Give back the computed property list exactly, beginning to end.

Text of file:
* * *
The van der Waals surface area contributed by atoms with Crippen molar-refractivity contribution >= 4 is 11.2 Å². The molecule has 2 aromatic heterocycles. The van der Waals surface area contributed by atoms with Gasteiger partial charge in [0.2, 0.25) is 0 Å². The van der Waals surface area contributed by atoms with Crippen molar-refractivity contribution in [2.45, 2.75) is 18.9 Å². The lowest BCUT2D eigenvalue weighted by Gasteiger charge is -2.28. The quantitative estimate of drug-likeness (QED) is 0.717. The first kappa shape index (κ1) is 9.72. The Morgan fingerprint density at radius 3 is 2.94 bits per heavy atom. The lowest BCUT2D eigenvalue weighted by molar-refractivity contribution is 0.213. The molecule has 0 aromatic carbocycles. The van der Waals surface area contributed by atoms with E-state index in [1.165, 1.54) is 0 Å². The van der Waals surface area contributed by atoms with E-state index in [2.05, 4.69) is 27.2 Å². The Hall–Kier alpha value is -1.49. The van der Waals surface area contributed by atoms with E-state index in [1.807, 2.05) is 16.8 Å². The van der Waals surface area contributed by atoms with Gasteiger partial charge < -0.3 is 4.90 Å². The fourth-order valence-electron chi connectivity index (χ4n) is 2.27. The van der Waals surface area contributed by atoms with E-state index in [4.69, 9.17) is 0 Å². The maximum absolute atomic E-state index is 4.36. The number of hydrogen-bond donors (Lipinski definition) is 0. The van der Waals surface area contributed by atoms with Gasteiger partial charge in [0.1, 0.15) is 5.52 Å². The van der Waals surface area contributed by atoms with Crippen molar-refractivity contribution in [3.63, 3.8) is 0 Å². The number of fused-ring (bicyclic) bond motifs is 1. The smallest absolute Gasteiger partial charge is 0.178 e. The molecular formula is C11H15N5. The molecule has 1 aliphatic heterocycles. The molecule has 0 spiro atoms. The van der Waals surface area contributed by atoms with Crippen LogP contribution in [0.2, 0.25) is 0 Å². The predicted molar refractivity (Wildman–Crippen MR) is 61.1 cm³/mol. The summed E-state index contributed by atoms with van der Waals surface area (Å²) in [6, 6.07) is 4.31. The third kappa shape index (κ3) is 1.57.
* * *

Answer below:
The van der Waals surface area contributed by atoms with Crippen molar-refractivity contribution >= 4 is 11.2 Å². The molecule has 2 aromatic heterocycles. The van der Waals surface area contributed by atoms with Gasteiger partial charge in [0.2, 0.25) is 0 Å². The van der Waals surface area contributed by atoms with Crippen molar-refractivity contribution in [2.45, 2.75) is 18.9 Å². The lowest BCUT2D eigenvalue weighted by Gasteiger charge is -2.28. The quantitative estimate of drug-likeness (QED) is 0.717. The first kappa shape index (κ1) is 9.72. The Morgan fingerprint density at radius 3 is 2.94 bits per heavy atom. The lowest BCUT2D eigenvalue weighted by molar-refractivity contribution is 0.213. The molecule has 0 aromatic carbocycles. The van der Waals surface area contributed by atoms with E-state index in [1.165, 1.54) is 0 Å². The van der Waals surface area contributed by atoms with E-state index in [2.05, 4.69) is 27.2 Å². The Hall–Kier alpha value is -1.49. The van der Waals surface area contributed by atoms with E-state index in [1.807, 2.05) is 16.8 Å². The van der Waals surface area contributed by atoms with Gasteiger partial charge < -0.3 is 4.90 Å². The fourth-order valence-electron chi connectivity index (χ4n) is 2.27. The van der Waals surface area contributed by atoms with E-state index in [4.69, 9.17) is 0 Å². The maximum absolute atomic E-state index is 4.36. The number of hydrogen-bond donors (Lipinski definition) is 0. The van der Waals surface area contributed by atoms with Gasteiger partial charge in [0.1, 0.15) is 5.52 Å². The van der Waals surface area contributed by atoms with Crippen molar-refractivity contribution in [3.63, 3.8) is 0 Å². The number of fused-ring (bicyclic) bond motifs is 1. The smallest absolute Gasteiger partial charge is 0.178 e. The molecular formula is C11H15N5. The molecule has 1 aliphatic heterocycles. The molecule has 0 spiro atoms. The van der Waals surface area contributed by atoms with Crippen LogP contribution in [0.2, 0.25) is 0 Å². The predicted molar refractivity (Wildman–Crippen MR) is 61.1 cm³/mol. The summed E-state index contributed by atoms with van der Waals surface area (Å²) in [6, 6.07) is 4.31. The third kappa shape index (κ3) is 1.57.